Getting a divorce when one or both spouses are in the military can present some unique challenges. If one spouse is on active duty and stationed overseas, the process may take a lot longer than usual. Since there are different divorce laws in Texas than there are in California, where a military spouse is stationed when separating also matters. In some states, there are relaxed residency requirements.
Many active service members in El Paso are ordered by courts to pay child support. Military branches consider it a service member's duty to support dependents regardless of marital or child custody status. This differs from a civilian's obligation to pay child support because a service member can be more easily punished for failing to make payments.
Some military families in El Paso may experience stress and even divorce as a result of deployments, but a study by researchers at the RAND Corporation found that the relationship between military deployments and marriages is a complex one. The study looked at 1,358 families to examine the connection between deployments and marital satisfaction.
Married Texas residents who are in the military, or are married to military personnel, and who want to get a divorce will find that the process is legally similar to that of divorces of civilians. However, there are some aspects of the military can affect their divorce.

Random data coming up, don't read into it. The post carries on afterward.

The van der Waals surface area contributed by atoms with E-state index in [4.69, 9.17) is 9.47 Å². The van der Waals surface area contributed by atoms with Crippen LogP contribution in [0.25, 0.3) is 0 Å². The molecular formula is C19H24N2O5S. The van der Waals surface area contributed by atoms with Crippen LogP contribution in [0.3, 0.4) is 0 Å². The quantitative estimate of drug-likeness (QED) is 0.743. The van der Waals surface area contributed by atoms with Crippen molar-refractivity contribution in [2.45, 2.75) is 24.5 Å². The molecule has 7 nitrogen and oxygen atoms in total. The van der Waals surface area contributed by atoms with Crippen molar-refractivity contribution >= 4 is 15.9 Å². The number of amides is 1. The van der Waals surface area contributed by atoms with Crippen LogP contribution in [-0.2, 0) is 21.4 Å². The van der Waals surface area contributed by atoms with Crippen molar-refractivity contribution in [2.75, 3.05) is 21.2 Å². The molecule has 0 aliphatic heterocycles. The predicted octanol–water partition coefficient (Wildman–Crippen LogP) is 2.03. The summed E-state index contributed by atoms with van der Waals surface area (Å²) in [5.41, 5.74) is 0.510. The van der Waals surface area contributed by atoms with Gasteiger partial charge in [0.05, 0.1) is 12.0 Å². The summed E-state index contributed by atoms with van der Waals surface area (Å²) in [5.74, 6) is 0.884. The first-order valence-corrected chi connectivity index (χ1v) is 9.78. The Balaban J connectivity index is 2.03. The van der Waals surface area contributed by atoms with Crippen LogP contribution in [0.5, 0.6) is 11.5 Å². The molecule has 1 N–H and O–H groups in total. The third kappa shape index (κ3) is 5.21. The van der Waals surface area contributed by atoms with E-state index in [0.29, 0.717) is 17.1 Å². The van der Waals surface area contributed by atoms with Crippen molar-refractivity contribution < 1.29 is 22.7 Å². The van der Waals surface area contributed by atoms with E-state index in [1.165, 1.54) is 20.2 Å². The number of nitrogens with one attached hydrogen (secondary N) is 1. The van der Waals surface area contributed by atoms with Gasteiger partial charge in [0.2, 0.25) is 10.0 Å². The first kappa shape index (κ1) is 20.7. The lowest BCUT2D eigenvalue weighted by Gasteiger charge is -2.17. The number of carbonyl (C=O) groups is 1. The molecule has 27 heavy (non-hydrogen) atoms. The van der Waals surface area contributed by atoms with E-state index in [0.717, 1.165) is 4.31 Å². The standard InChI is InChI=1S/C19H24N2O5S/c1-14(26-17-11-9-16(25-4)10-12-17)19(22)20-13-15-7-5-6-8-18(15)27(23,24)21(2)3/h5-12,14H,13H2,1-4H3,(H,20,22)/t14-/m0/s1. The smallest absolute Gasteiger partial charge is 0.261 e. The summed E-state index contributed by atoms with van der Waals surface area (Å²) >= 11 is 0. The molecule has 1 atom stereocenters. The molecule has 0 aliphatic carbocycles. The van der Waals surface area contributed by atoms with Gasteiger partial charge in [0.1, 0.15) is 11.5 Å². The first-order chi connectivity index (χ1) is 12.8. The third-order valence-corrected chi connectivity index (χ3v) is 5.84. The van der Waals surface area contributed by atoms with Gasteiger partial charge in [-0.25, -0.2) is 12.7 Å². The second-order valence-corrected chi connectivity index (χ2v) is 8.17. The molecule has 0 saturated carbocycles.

Women in Texas who are in the military might be more likely than their male counterparts to get divorced. For example, in the Army, the divorce rate for women is about 275 percent higher than it is for men.
Many families in El Paso are affected by divorce every year. When a couple decides to separate, there are many preliminary issues that need to be decided before the divorce is finalized, such as where each spouse will live and how the couple's property will be divided. However, child custody may be the most important issue for parents who are going through a divorce.